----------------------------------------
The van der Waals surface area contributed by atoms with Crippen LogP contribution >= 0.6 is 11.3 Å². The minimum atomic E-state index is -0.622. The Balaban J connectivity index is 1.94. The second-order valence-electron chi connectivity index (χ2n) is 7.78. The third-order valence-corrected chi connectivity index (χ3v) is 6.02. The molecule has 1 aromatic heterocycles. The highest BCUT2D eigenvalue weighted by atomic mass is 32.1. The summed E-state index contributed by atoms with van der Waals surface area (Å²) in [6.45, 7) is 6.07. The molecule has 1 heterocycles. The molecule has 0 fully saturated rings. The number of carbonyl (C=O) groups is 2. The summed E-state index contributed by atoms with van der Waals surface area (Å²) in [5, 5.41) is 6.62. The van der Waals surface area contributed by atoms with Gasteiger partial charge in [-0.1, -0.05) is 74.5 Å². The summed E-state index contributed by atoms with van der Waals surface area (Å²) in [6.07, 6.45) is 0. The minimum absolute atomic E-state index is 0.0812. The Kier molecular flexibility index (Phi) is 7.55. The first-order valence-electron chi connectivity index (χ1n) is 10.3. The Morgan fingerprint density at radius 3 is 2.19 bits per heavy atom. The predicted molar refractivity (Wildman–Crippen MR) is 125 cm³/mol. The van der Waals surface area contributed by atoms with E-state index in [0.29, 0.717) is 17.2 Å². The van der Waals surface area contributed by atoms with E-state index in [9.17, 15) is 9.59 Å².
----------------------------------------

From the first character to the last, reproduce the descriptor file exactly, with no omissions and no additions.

The van der Waals surface area contributed by atoms with Crippen LogP contribution >= 0.6 is 11.3 Å². The minimum atomic E-state index is -0.622. The Balaban J connectivity index is 1.94. The second-order valence-electron chi connectivity index (χ2n) is 7.78. The third-order valence-corrected chi connectivity index (χ3v) is 6.02. The molecule has 1 aromatic heterocycles. The highest BCUT2D eigenvalue weighted by atomic mass is 32.1. The summed E-state index contributed by atoms with van der Waals surface area (Å²) in [6.45, 7) is 6.07. The molecule has 1 heterocycles. The molecule has 0 fully saturated rings. The number of carbonyl (C=O) groups is 2. The summed E-state index contributed by atoms with van der Waals surface area (Å²) in [5, 5.41) is 6.62. The van der Waals surface area contributed by atoms with Gasteiger partial charge in [-0.1, -0.05) is 74.5 Å². The summed E-state index contributed by atoms with van der Waals surface area (Å²) in [6.07, 6.45) is 0. The minimum absolute atomic E-state index is 0.0812. The Kier molecular flexibility index (Phi) is 7.55. The first-order valence-electron chi connectivity index (χ1n) is 10.3. The Morgan fingerprint density at radius 3 is 2.19 bits per heavy atom. The predicted molar refractivity (Wildman–Crippen MR) is 125 cm³/mol. The van der Waals surface area contributed by atoms with E-state index in [0.29, 0.717) is 17.2 Å². The van der Waals surface area contributed by atoms with E-state index in [9.17, 15) is 9.59 Å².